The proliferation of Hausa internet sites, numbering around 44, underscores its substantial presence and influence online. Its expansion has reached a noteworthy milestone by being included in Facebook's list of supported languages. According to Morison in ‘Yartsakuwa (2017: 26), many users now utilize the platform in Hausa. Facebook users have the option to switch their account settings to Hausa, allowing the company to translate hundreds of thousands of posts into the language. This enables users to access translations of posts made in various languages, and if not initially available, Facebook's translation engine attempts to provide translations based on previous knowledge, notably known as machine translation or just MT.

Facebook Hausa

In Picture 1 above, the Facebook account is prominently displayed in Hausa. Every segment of the account is labeled in the language, marking a significant advancement for Hausa online. It's noteworthy that Facebook offers support for fewer than 150 languages (as of March 24, 2020), whereas the world encompasses over 7,000 languages (Bunza, 2019, p. 7). Surprisingly, languages like Yoruba and Igbo, both prominent in Nigeria, do not have representation on Facebook.

Moreover, Google has shown considerable attention to the Hausa language. Their translation engine, Google Online Translator, processes hundreds of thousands of sentences and words for translation. However, challenges persist, and inaccurate translations may occur if a specific phrase is not found in the system. In such cases, the engine uses prior translation knowledge (TM) to attempt a translation. Efforts are ongoing to enhance the accuracy of this system. Below are examples illustrating both accurate and inaccurate translations from Google's translation engine:

Google Translation

In the image labeled Picture 2 above, it's evident that the translation rendered by Google's translation engine is accurate. An instance of an inaccurate translation is shown below (see Pic. 3):

Google Translation

In Picture 3 above, it's apparent that the translation offered by Google's translation engine is weak. It is a direct translation rendition that can obviously be identified as MT or GT.

Beyond Google, several other translation tools available on the internet support Hausa among their languages. These tools facilitate translations from Hausa into various languages or from other languages into Hausa. Below are a few examples:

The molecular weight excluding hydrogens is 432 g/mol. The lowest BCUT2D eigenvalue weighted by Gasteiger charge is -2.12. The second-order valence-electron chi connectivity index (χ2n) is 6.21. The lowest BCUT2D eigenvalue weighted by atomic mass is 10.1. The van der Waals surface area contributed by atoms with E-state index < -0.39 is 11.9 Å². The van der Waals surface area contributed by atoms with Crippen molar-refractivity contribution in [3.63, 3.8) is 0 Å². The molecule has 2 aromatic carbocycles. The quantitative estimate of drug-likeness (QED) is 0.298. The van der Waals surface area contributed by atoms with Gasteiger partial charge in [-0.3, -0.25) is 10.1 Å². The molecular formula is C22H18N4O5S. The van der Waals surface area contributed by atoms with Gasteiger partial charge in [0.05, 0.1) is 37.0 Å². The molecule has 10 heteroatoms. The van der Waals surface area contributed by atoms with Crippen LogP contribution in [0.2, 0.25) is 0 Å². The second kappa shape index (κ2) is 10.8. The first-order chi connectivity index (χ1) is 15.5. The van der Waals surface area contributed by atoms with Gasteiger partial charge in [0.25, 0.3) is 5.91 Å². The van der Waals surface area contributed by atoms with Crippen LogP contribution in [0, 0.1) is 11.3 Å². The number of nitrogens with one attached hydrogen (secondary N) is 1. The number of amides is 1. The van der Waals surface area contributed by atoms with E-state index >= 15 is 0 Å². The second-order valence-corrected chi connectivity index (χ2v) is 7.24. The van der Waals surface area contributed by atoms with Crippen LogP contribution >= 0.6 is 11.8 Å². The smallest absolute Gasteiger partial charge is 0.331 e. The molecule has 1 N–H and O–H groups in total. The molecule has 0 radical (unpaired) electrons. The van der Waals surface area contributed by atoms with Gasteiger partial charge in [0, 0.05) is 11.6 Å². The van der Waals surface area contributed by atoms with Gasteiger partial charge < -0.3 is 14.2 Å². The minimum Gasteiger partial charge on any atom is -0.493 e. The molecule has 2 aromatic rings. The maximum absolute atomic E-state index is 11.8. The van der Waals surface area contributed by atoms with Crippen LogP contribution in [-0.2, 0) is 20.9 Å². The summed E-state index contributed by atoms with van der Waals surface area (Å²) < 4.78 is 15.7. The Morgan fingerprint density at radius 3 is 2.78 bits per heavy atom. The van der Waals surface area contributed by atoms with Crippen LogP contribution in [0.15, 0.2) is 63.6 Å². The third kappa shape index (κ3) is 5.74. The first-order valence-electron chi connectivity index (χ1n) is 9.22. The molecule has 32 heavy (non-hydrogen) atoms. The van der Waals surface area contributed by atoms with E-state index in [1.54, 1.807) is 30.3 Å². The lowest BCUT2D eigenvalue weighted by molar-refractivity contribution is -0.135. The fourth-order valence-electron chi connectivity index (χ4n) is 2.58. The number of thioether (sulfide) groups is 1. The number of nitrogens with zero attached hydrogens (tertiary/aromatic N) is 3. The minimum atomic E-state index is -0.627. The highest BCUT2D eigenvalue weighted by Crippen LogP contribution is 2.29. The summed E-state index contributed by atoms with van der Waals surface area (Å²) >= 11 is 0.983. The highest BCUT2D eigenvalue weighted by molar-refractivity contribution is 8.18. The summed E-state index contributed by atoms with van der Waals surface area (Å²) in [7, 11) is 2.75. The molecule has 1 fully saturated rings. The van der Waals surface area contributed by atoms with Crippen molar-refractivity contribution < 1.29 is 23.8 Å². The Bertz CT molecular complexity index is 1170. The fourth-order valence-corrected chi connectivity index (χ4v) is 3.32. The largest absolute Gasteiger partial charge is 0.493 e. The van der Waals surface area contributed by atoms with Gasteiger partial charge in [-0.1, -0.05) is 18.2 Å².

1. Bargery Online Dictionary (Ƙamusun Bargery na Kan Intanet) accessible at http://maguzawa.dyndns.ws/.

2. Hausa Dictionary (Ƙamusun Hausa) accessible at http://hausadictionary.com/Main_Page.

3. Stars 21 (Taurari 21) accessible at https://www.stars21.com/translator/english_to_hausa.html.

4. Translation 2 (Fassara 2 accessible at https://translation2.paralink.com/English-Hausa-Translator/.

5. Translator (Mai Fassara) accessible at https://imtranslator.net/translation/hausa/to-english/translation/.

On the other hand, Wikipedia stands as one of the internet's most prominent platforms.[9]  It's rare to conduct a Google search without encountering Wikipedia on the first page of the results. This platform comprehensively covers various life aspects, encompassing politics, society, religion, history, health, languages, culture, and more. Notably, this platform has embarked on providing information in Hausa,[10] a move that undoubtedly contributes to the language's popularity and global outreach. An example of this can be seen in the image on the first page of this setup.

Hausa Wikipedia

In the image shown above (Picture 4), it's evident that this Wikipedia page is in Hausa. At the moment the screenshot was taken (November 23, 2023), the page had a total of thirty-two thousand seven hundred and four (32,794) articles in the Hausa language.

4.0 Findings and Discussions

This study confirms that virtually every facet of contemporary life hinges on internet connectivity. Even domains historically rooted in ancient traditions, like religion, have become intricately intertwined with internet technology. Religious teachings and sermons, for instance, achieve vast circulation and influence through online channels, as asserted by Clement (2020, p. 1). Today's world is inseparable from the internet; imagining a world without it seems implausible.